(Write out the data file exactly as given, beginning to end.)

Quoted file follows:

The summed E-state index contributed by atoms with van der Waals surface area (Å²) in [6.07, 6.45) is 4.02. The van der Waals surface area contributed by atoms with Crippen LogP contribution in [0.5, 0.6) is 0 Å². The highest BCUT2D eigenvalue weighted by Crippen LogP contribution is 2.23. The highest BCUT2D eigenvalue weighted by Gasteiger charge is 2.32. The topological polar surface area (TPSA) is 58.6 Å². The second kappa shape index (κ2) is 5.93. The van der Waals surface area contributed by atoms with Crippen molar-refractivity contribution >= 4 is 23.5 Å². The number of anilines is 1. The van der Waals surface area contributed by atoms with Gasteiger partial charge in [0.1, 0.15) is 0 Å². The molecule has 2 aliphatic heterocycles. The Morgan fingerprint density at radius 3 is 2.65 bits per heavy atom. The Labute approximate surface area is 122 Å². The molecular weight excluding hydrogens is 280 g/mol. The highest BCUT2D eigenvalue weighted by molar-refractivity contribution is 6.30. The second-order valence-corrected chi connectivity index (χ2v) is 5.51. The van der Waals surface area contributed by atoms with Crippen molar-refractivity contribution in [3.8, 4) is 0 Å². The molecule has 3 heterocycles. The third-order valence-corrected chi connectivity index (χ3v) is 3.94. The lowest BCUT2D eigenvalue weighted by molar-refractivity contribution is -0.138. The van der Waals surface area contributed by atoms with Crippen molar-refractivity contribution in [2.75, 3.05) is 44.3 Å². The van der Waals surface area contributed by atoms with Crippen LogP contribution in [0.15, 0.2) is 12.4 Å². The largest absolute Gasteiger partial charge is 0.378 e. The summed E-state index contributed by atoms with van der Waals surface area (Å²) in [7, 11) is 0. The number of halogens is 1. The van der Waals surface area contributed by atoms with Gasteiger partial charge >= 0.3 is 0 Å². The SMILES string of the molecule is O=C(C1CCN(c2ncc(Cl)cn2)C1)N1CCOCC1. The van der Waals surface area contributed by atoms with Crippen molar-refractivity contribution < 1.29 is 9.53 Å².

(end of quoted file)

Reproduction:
The summed E-state index contributed by atoms with van der Waals surface area (Å²) in [6.07, 6.45) is 4.02. The van der Waals surface area contributed by atoms with Crippen LogP contribution in [0.5, 0.6) is 0 Å². The highest BCUT2D eigenvalue weighted by Crippen LogP contribution is 2.23. The highest BCUT2D eigenvalue weighted by Gasteiger charge is 2.32. The topological polar surface area (TPSA) is 58.6 Å². The second kappa shape index (κ2) is 5.93. The van der Waals surface area contributed by atoms with Crippen molar-refractivity contribution >= 4 is 23.5 Å². The number of anilines is 1. The van der Waals surface area contributed by atoms with Gasteiger partial charge in [0.1, 0.15) is 0 Å². The molecule has 2 aliphatic heterocycles. The Morgan fingerprint density at radius 3 is 2.65 bits per heavy atom. The Labute approximate surface area is 122 Å². The molecular weight excluding hydrogens is 280 g/mol. The highest BCUT2D eigenvalue weighted by molar-refractivity contribution is 6.30. The second-order valence-corrected chi connectivity index (χ2v) is 5.51. The van der Waals surface area contributed by atoms with Crippen molar-refractivity contribution in [3.8, 4) is 0 Å². The molecule has 3 heterocycles. The third-order valence-corrected chi connectivity index (χ3v) is 3.94. The lowest BCUT2D eigenvalue weighted by molar-refractivity contribution is -0.138. The van der Waals surface area contributed by atoms with Crippen molar-refractivity contribution in [2.75, 3.05) is 44.3 Å². The van der Waals surface area contributed by atoms with Crippen LogP contribution in [0.15, 0.2) is 12.4 Å². The largest absolute Gasteiger partial charge is 0.378 e. The summed E-state index contributed by atoms with van der Waals surface area (Å²) in [7, 11) is 0. The number of halogens is 1. The van der Waals surface area contributed by atoms with Gasteiger partial charge >= 0.3 is 0 Å². The SMILES string of the molecule is O=C(C1CCN(c2ncc(Cl)cn2)C1)N1CCOCC1. The van der Waals surface area contributed by atoms with Crippen molar-refractivity contribution < 1.29 is 9.53 Å².